Texas Genweb


Tomas Jacques


My great-great-grandfather, Tomas Jaques de Salazar (1800-1880), migrated from Santa Ysabel (General Trias), Chihuahua, Mexico in the 1860's to Coyame, Chihuahua near the Texas Rio Grande River.  In 1870, he and his wife, Guadalupe Romero, and his four sons, Jose Rosalio Mecedonio, Trinidad, Honesimo, and Adriano, and their families crossed over by wagon to Fort Stockton, Texas.  They had all their coins in two large wooden boxes.  They buried the money hearing of bandits nearby.  When they returned for the money, it was stolen.  Tomas' wife died in Fort Stockton.  Tomas and three sons, Jose, Trinidad, and Adriano moved on to Ben Ficklin, Texas around 1871.  Honesimo, my great-grandfather, stayed in Fort Stockton to help finish building the Catholic church St. Joseph.  Honesimo's son, Selso, my grandfather, was born in Fort Stockton in April 3, 1874.  By 1875, Honesimo and his family joined the other Jaques family members in Ben Ficklin, Texas next to San Angelo.  In Ben Ficklin, they worked as irrigation farmers.  In 1872, Tomas and two of his sons, Jose and Trinidad, signed the Petition of 1872 to form Tom Green county, which was much bigger than today.  In 1882, a great flood destroyed most of Ben Ficklin, but they stayed there until around 1886, when the family split.  Tomas' had died before the flood around 1880.  Honesimo and Adriano moved to Knickerbocker and are mentioned in the Texas historical marker.  Trinidad moved to north of El paso where Vinton, Texas now resides.  Jose, no one knows what happened to him or his family.  Honesimo and Adriano settled in Knickerbocker, built their rock houses, and worked on the side for Joseph Tweedy, the founder of Knickerbocker.  My grandfather, Selso, later worked for R. F. Tankersley on on his cattle ranch as a foreman when R. F. was in his elder years.  The second wife of R. F. was the young and pretty Conchita Maldonado, the aunt of Selso's wife, Maria Maldonado.  My father, Francisco Xavier Jacques, was born on the Tankersley ranch on July 14, 1917, five years after R. F. had died.  Conchita Tankerlsey later sold the ranch in 1920.  Selso and his family then moved on to Hobbs, Texas and then finally to Sweetwater, Texas by 1924.  Selso and Maria are buried in Sweetwater.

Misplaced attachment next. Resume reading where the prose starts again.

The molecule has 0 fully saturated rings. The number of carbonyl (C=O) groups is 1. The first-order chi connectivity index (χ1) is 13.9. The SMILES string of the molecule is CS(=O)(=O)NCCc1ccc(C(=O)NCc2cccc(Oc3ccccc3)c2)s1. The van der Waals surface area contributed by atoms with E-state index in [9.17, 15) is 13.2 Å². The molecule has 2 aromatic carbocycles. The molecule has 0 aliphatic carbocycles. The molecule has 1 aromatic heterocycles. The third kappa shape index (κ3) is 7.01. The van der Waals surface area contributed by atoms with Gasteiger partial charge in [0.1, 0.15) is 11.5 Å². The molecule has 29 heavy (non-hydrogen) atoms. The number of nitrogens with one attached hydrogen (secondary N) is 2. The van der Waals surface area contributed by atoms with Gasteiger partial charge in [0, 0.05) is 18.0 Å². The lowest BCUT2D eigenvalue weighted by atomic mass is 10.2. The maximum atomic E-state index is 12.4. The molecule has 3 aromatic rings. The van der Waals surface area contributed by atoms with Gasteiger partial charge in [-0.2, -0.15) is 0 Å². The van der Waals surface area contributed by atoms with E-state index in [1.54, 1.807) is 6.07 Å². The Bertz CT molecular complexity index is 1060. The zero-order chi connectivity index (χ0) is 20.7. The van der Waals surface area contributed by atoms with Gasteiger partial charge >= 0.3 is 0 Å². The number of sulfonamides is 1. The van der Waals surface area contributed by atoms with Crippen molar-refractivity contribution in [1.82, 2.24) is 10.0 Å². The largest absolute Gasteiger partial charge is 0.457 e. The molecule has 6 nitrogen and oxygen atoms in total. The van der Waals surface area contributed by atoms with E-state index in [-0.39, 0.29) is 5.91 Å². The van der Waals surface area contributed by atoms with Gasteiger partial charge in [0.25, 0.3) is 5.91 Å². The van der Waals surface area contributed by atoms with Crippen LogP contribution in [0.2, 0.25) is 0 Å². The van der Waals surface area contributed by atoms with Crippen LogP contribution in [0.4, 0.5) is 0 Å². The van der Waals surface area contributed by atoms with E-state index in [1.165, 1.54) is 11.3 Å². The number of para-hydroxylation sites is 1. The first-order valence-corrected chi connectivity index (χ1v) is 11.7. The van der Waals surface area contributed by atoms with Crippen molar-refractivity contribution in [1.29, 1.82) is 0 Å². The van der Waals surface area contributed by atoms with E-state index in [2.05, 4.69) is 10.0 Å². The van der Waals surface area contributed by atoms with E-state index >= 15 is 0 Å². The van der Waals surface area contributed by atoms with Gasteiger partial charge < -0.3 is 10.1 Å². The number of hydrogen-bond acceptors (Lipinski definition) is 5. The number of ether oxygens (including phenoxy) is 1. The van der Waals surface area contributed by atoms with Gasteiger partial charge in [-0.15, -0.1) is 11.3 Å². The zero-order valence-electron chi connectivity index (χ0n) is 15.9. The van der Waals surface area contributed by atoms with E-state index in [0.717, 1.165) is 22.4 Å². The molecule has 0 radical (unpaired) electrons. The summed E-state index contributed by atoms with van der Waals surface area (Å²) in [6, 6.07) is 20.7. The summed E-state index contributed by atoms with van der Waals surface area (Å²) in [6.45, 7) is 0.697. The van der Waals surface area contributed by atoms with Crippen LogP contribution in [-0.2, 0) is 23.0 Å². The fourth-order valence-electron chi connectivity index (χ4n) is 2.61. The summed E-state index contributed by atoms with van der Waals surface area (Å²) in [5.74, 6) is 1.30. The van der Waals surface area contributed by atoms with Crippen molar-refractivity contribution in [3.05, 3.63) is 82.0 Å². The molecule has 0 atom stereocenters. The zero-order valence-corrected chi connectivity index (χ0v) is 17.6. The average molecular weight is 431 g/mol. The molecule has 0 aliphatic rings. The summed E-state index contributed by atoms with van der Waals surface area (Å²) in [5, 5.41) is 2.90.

Submitted by Hiram Joel Jacques on February 27, 2007.


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